In fact, the Morris Worm “was also not supposed to be harmful,” she pointed out. “The end result was a criminal record, a (US)$10k fine, 3 years probation, and 400 hours community service.”

There’s always a better way “that is unquestionably ethical, and won’t give you chaffed wrists from the handcuffs,” Hudson concluded.

‘Malware Is Never Ethical’

“Malware is never ethical,” blogger Robert Pogson agreed. “A man’s PC is his castle, and no one should sneak software into it without invitation.”

Historically, “all kinds of evil have been done in the name of fixing things: The Holocaust, The Crusades, The Inquisition,” Pogson told LinuxInsider. “Why can we not learn from our mistakes?

“Fix the bugs in our software and malware will be gone,” he said. “We can start with eliminating that other OS, which has an open-door policy for malware.”

‘No Such Thing’

Similarly, “there is no such thing as ethical malware,” hairyfeet concurred. “To even suggest it is like saying someone has a ‘nice’ STD, because malware does NOT have ethics, and neither do the black hats or the script kiddies.”

If such software is “released into the wild, it WILL be picked up by black hats, script kiddies, and anybody else that wants to add a Linux payload to their malware-infected Web sites,” he added.

On the other hand, testing with a known exploit “is a good thing and should be standard practice,” Chris Travers, a Slashdot blogger who works on the LedgerSMB project, told LinuxInsider.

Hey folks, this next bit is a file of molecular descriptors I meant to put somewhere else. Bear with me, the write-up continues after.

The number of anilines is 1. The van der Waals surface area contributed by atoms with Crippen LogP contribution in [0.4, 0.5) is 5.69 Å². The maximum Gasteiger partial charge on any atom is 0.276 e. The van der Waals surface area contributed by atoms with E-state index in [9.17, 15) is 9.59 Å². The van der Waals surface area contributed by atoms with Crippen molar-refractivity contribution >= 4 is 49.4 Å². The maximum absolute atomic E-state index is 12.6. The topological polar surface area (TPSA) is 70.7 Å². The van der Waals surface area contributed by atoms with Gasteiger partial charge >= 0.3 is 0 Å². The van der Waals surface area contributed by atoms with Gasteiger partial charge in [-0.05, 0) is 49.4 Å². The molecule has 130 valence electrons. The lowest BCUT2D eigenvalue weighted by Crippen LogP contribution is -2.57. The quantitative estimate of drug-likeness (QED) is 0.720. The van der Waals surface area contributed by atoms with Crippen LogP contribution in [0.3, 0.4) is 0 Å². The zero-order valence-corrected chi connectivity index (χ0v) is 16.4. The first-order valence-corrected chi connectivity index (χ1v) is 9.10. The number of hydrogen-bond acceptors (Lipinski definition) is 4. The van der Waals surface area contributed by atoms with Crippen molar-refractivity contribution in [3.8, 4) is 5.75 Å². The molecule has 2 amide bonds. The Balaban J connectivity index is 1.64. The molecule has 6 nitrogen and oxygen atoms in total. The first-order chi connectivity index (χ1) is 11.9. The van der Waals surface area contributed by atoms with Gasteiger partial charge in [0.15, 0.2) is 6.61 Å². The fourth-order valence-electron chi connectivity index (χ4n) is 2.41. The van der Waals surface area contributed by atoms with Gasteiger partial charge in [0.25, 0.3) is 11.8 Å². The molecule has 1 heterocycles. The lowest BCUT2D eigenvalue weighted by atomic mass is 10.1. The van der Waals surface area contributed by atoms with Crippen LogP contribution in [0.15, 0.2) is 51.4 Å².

Fix First, Announce Later

Of course, it has to be handled well. “On the LedgerSMB project, we have a policy of releasing full information on all security problems (enough to exploit them) after fixes are available,” he explained. In other words, “we fix first, then we explain how the vulnerability works.”

The proper solution “is to start by addressing the vendors and letting them know how this needs to be fixed,” he recommended. “After a reasonable amount of time, the malware could be released and a public announcement made.”

There are several reasons to provide full disclosure, he added.

Specifically, “some network security scanners are modified to include these vulnerabilities, allowing system administrators to know if their systems are vulnerable,” Travers noted. “This works better if the proper information is provided publicly.”

‘The Option to Be Safe’

In addition, full disclosure “provides reasonable pressure for folks to fix the problems,” he added. “With security problems, one has to assume that if the good guys know of a problem, so do the bad guys.”

In fact, “there already is malware for Linux that you can install yourself or have installed for you if you leave ssh ports open to the Net without secure passwords,” Montreal consultant and Slashdot blogger Gerhard Mack told LinuxInsider.

“What we don’t have to deal with are Web pages doing driveby downloads that install rootkits,” he said. “The advantage of Linux “is that you have the option to be safe.”